It’s rare for an 18-year-old to step directly into the NHL, and even rarer so for it to be someone selected further down in the draft. While Sean Monahan made the Flames directly out of camp, and Sam Bennett may have as well had he not been injured, the Flames’ first pick in this upcoming draft will almost certainly not see any NHL ice time in 2015-16.
And that’s alright. While new talent is always exciting, patience is a virtue. Besides, it could end up being a few years yet before he’s ready, and it’s not as though the Flames will be hurting in the meantime.
We’ve been spoiled lately, anyway
Once upon a time, the Flames had no prospects to speak of. All hope lay on Mikael Backlund and TJ Brodie, because the only other choice was basically Greg Nemisz, and that just wasn’t happening.
Remember Roman Horak? He was fun, in part thanks to his making the NHL before Tim Erixon did. A major problem with that, though: Horak isn’t in the NHL anymore. And yet, just a few years ago, he was one of the better younger Flames available. It was sad.
We’ve seen better days as of late, though. Sean Monahan made the team right away, and while the Flames in his rookie season were pretty terrible, he was worth watching. First goals are always exciting, and Monahan not only got his quickly, but scored a bunch more to cement his spot in the NHL. That led to the countdown for a Flames rookie to score 20 goals, something that hadn’t happened in some time.
With Monahan’s rookie season behind us, though, the Flames didn’t have any shiny new toys… until an older one emerged. It wasn’t a certain thing that Johnny Gaudreau would be in the NHL for the entire 2014-15 season, but he made his case to stay, and so, we were treated to a second exciting rookie year.
The streak isn’t even ending there. A year of Bennett’s entry deal is gone, but his actual rookie season remains. What we saw in his time on Backlund’s wing in the playoffs was awesome; now, we get an entire year of that kid.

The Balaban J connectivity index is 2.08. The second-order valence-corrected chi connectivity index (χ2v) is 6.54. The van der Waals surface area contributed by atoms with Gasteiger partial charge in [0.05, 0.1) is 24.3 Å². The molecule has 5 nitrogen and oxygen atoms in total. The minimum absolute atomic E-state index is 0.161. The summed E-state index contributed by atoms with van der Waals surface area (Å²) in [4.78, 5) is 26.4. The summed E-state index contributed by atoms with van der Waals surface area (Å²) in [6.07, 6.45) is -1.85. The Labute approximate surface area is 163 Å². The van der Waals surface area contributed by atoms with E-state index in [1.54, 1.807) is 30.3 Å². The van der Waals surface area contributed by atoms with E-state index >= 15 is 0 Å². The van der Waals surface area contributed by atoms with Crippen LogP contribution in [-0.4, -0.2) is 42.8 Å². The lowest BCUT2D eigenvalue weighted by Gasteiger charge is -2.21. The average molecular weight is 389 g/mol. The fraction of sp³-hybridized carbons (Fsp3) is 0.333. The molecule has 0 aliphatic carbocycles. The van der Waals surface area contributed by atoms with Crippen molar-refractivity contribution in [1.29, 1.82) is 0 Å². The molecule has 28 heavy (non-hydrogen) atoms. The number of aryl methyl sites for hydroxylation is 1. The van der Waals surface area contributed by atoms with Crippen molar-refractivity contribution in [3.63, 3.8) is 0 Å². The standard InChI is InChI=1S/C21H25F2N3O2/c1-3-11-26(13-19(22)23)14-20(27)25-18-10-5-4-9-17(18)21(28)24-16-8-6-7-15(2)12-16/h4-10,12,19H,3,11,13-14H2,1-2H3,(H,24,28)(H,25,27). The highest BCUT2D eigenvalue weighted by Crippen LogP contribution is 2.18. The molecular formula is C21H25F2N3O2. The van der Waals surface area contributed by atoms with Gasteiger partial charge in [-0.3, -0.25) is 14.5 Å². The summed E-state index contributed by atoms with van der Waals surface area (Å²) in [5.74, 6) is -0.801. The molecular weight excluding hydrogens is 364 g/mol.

Hopefully someone will be ready to step it up for 2015-16 to keep it exciting rookie movement going, but even if that’s not the case, it’s been a pretty good stretch.
There’s still a lot more youth to go around
The Flames are a young team.
Monahan will be playing his third NHL season, and he’ll only be 21. Gaudreau, in his second, will be 22. Eighteen-year-old Sam Bennett will turn 19, and probably end up being the youngest player on the team.
But there are more young guys beyond them. Micheal Ferland’s NHL career may officially be underway, and he’s 23. Drew Shore has more to offer, and he’s 24. There are a handful of 25-year-olds, like TJ Brodie, Lance Bouma, Joe Colborne, and Josh Jooris (who isn’t 25 yet, but will be when the next season starts). And that’s without even counting guys who aren’t regulars yet but may soon push themselves there: your Markus Granlunds, Emile Poiriers, Kenney Morrisons, Tyler Wotherspoons.
At 33, Jonas Hiller and Deryk Engelland are the old men of the group. The Flames are an exceptionally young team, and getting even younger really isn’t a concern for them at all.
Draft for need, or best player available?
So, if you aren’t expecting your first round draft pick to challenge for a spot any time soon, do you take into account what position he plays?
The Flames are picking in a spot not only with a very wide selection of good players available, but with many of those players fulfilling roles they desperately need. Defence is an issue, so Jeremy Roy, Jakub Zboril, and Thomas Chabot will be there. Right wing is an area of weakness, but Travis Konecny, Nick Merkley, and Daniel Sprong could fill that hole.
Does that mean you discount someone like Evgeny Svechnikov just because he plays left wing, though? Or Kyle Connor, yet another left-shooting centre?
It shouldn’t. If a left winger or centre is the highest pick on the Flames’ scouts’ lists when it’s their turn, then they should probably go with that player.
We all know defence and right wing are the Flames’ weakest points. We also didn’t know Kenney Morrison or Drew Shore were to be members of their prospect pool, just as we didn’t know Josh Jooris would actually turn out to be the real deal.
The draft is one way to acquire necessary talent, but it’s not the only way. Smart trades will do it, as will free agency. What if the Flames sign Cody Franson and Michael Frolik in the off-season? The prospect depth in those positions is still rather thin, but those two positions in the actual NHL lineup don’t look like as big of a problem anymore.
If the Flames end up with too many high quality left wingers, it’s easier to trade one of them for a position of weakness than to draft a weaker player just because he’s a right winger.
That said, if they’re evenly torn between a lefty and a righty, the righty should win out on the basis of positional need. But if they like the lefty more, take the lefty. If they like the centre more than the defenceman, take the centre.
We have no idea what the Flames will look like a year from now, and with the 15th overall pick unlikely to make an impact until at least then, selecting based primarily on position makes little sense. If the organization’s favourite player happens to fill a position of need, then all the better. If he doesn’t, though, that’s no reason to discount him. Professional sports are both fickle and unpredictable, and approaching the draft – a time for futures – with an eye fixed on the present doesn’t account for that.